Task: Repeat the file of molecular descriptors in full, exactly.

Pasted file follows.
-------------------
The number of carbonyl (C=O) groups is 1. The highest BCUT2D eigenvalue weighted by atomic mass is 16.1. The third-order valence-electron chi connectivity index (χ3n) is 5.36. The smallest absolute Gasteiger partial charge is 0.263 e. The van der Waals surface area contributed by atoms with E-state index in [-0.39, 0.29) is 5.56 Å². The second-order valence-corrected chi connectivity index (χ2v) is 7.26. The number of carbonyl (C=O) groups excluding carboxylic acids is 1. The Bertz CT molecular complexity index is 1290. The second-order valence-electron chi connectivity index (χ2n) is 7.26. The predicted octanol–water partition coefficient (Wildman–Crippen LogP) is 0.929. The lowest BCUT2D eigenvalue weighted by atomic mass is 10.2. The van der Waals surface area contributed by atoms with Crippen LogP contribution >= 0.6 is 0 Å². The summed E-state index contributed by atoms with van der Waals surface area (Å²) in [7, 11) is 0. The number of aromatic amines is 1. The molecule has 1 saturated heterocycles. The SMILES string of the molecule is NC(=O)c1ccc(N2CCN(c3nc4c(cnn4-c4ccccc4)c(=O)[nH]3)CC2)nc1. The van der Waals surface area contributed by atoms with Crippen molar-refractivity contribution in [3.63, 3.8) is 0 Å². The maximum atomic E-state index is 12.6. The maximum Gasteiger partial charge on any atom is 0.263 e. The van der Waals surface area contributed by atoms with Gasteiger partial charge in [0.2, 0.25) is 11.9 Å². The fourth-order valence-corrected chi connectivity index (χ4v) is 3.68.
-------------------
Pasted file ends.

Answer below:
The number of carbonyl (C=O) groups is 1. The highest BCUT2D eigenvalue weighted by atomic mass is 16.1. The third-order valence-electron chi connectivity index (χ3n) is 5.36. The smallest absolute Gasteiger partial charge is 0.263 e. The van der Waals surface area contributed by atoms with E-state index in [-0.39, 0.29) is 5.56 Å². The second-order valence-corrected chi connectivity index (χ2v) is 7.26. The number of carbonyl (C=O) groups excluding carboxylic acids is 1. The Bertz CT molecular complexity index is 1290. The second-order valence-electron chi connectivity index (χ2n) is 7.26. The predicted octanol–water partition coefficient (Wildman–Crippen LogP) is 0.929. The lowest BCUT2D eigenvalue weighted by atomic mass is 10.2. The van der Waals surface area contributed by atoms with Crippen LogP contribution >= 0.6 is 0 Å². The summed E-state index contributed by atoms with van der Waals surface area (Å²) in [7, 11) is 0. The number of aromatic amines is 1. The molecule has 1 saturated heterocycles. The SMILES string of the molecule is NC(=O)c1ccc(N2CCN(c3nc4c(cnn4-c4ccccc4)c(=O)[nH]3)CC2)nc1. The van der Waals surface area contributed by atoms with Crippen molar-refractivity contribution in [3.63, 3.8) is 0 Å². The maximum atomic E-state index is 12.6. The maximum Gasteiger partial charge on any atom is 0.263 e. The van der Waals surface area contributed by atoms with Gasteiger partial charge in [0.2, 0.25) is 11.9 Å². The fourth-order valence-corrected chi connectivity index (χ4v) is 3.68.